21 Reasons Why School Wood Shops are Important in the 21st Century

Doug Stowe (Wisdom of the Hands.com), Leroy Noyes, and Jack Grube (Pinkerton Academy and Founder of NEAWT - New England Association of Woodworking Teachers) developed the following list for NEAWT teachers in 2003.  

A quality woodworking program provides experiences far more important than those
typically associated with wood shop. Courses, like woodworking, where students use their
hands build confidence, strength of character, and problem solving capabilities useful in all
careers and in every educational experience. Furthermore, working with a natural material
in a creative manner assists students in connecting the relevance of other subject material
to their daily lives.

Woodworking education:

  1. Assists students in communicating and understanding ideas non-verbally, through sketches and technical drawings.
  2. Enhances the skills of spatial visualization required for geometry, trigonometry and algebra, thereby helping students to prepare for careers in engineering, architecture and science.
  3. Provides students with take-home, physical evidence of their mastery of skills.
  4. Instills a pride of accomplishment and self-esteem.
  5. Gives the student the opportunity to execute precise work and to produce useful products, and become “self-assessors” using measuring tools, squares, etc. and then the fit of things to self-assess the quality of their work.
  6. Trains the eye and hand to see accurately and to feel the sense of beauty in form.
  7. Inculcates the habits of attention, perseverance and patience.
  8. Offers opportunities for students to go where their hearts demand by selecting designs and projects that motivate them not only as a woodworker but also as a student.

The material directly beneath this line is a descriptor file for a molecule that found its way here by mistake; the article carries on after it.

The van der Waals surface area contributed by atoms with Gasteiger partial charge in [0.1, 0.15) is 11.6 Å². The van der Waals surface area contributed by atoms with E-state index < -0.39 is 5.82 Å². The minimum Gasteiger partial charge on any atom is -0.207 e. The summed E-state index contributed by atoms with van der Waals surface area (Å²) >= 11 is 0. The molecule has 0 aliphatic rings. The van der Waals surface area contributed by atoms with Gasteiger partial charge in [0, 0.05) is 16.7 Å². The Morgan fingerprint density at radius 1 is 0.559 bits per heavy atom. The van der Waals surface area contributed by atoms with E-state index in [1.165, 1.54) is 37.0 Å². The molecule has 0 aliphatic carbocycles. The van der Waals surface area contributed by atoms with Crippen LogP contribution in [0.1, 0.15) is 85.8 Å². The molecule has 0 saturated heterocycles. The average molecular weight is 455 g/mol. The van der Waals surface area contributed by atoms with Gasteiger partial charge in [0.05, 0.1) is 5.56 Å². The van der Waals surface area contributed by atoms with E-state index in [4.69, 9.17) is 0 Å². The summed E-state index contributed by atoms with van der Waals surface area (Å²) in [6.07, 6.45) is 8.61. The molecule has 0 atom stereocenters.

9. Provides opportunities for students to overcome setbacks that occur when working on real objects.
  10. Provides relevancy of other subject matter to their lives, thereby preparing them for a  lifetime of learning.
  11. Provides non-academic areas for demonstration of skills and pursuit of excellence.
  12. Provides a non-contrived opportunity for engagement of multiple intelligences.
  13. Provides an opportunity to engage physically and actively in learning exercises.
  14. Provides an opportunity for engagement and success even for those disinclined for academic involvement.
  15. Helps students gain confidence as real world problem solvers.
  16. Helps students gain confidence in tools use and learn safety considerations required for a career, lifetime of general home maintenance or a life-long hobby.
  17. Offers an appreciation for the values inherent in physical labor and the work contributions of others.
  18. Connects students to thousands of years of human creative endeavor.
  19. Provides a much-needed break from oppressive classroom routine.
  20. Helps students to better understand the sources and process of technological change, placing human development in historical context.
  21. Is a class that students enjoy!
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